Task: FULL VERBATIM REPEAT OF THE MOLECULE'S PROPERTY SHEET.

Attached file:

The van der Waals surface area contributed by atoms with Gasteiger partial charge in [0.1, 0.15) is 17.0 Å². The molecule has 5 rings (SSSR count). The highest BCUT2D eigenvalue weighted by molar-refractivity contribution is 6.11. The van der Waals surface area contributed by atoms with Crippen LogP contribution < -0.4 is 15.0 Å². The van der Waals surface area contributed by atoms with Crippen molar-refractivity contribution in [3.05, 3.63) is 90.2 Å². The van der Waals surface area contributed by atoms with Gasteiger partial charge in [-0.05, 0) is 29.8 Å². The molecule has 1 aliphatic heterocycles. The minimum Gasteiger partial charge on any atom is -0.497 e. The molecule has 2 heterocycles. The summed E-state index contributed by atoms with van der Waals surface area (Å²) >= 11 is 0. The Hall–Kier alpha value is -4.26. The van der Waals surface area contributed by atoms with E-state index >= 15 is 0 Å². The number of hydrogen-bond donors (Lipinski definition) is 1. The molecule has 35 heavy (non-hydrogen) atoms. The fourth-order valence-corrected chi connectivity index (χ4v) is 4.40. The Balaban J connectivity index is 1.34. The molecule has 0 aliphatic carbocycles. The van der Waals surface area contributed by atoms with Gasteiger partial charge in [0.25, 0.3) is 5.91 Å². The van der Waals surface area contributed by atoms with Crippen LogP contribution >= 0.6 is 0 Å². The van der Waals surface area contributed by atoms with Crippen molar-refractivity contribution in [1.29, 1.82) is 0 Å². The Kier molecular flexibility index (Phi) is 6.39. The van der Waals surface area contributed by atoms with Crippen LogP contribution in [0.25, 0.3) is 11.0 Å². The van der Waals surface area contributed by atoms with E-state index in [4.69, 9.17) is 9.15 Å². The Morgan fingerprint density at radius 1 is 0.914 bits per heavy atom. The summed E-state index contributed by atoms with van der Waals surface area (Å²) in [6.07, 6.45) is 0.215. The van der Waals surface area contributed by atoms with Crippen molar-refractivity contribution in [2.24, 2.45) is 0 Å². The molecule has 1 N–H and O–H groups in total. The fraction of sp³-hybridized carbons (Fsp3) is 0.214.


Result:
The van der Waals surface area contributed by atoms with Gasteiger partial charge in [0.1, 0.15) is 17.0 Å². The molecule has 5 rings (SSSR count). The highest BCUT2D eigenvalue weighted by molar-refractivity contribution is 6.11. The van der Waals surface area contributed by atoms with Crippen LogP contribution < -0.4 is 15.0 Å². The van der Waals surface area contributed by atoms with Crippen molar-refractivity contribution in [3.05, 3.63) is 90.2 Å². The van der Waals surface area contributed by atoms with Gasteiger partial charge in [-0.05, 0) is 29.8 Å². The molecule has 1 aliphatic heterocycles. The minimum Gasteiger partial charge on any atom is -0.497 e. The molecule has 2 heterocycles. The summed E-state index contributed by atoms with van der Waals surface area (Å²) >= 11 is 0. The Hall–Kier alpha value is -4.26. The van der Waals surface area contributed by atoms with E-state index >= 15 is 0 Å². The number of hydrogen-bond donors (Lipinski definition) is 1. The molecule has 35 heavy (non-hydrogen) atoms. The fourth-order valence-corrected chi connectivity index (χ4v) is 4.40. The Balaban J connectivity index is 1.34. The molecule has 0 aliphatic carbocycles. The van der Waals surface area contributed by atoms with Gasteiger partial charge in [0.25, 0.3) is 5.91 Å². The van der Waals surface area contributed by atoms with Crippen LogP contribution >= 0.6 is 0 Å². The van der Waals surface area contributed by atoms with Crippen molar-refractivity contribution in [1.29, 1.82) is 0 Å². The Kier molecular flexibility index (Phi) is 6.39. The van der Waals surface area contributed by atoms with Crippen LogP contribution in [0.25, 0.3) is 11.0 Å². The van der Waals surface area contributed by atoms with E-state index in [4.69, 9.17) is 9.15 Å². The Morgan fingerprint density at radius 1 is 0.914 bits per heavy atom. The summed E-state index contributed by atoms with van der Waals surface area (Å²) in [6.07, 6.45) is 0.215. The van der Waals surface area contributed by atoms with Crippen molar-refractivity contribution in [2.24, 2.45) is 0 Å². The molecule has 1 N–H and O–H groups in total. The fraction of sp³-hybridized carbons (Fsp3) is 0.214.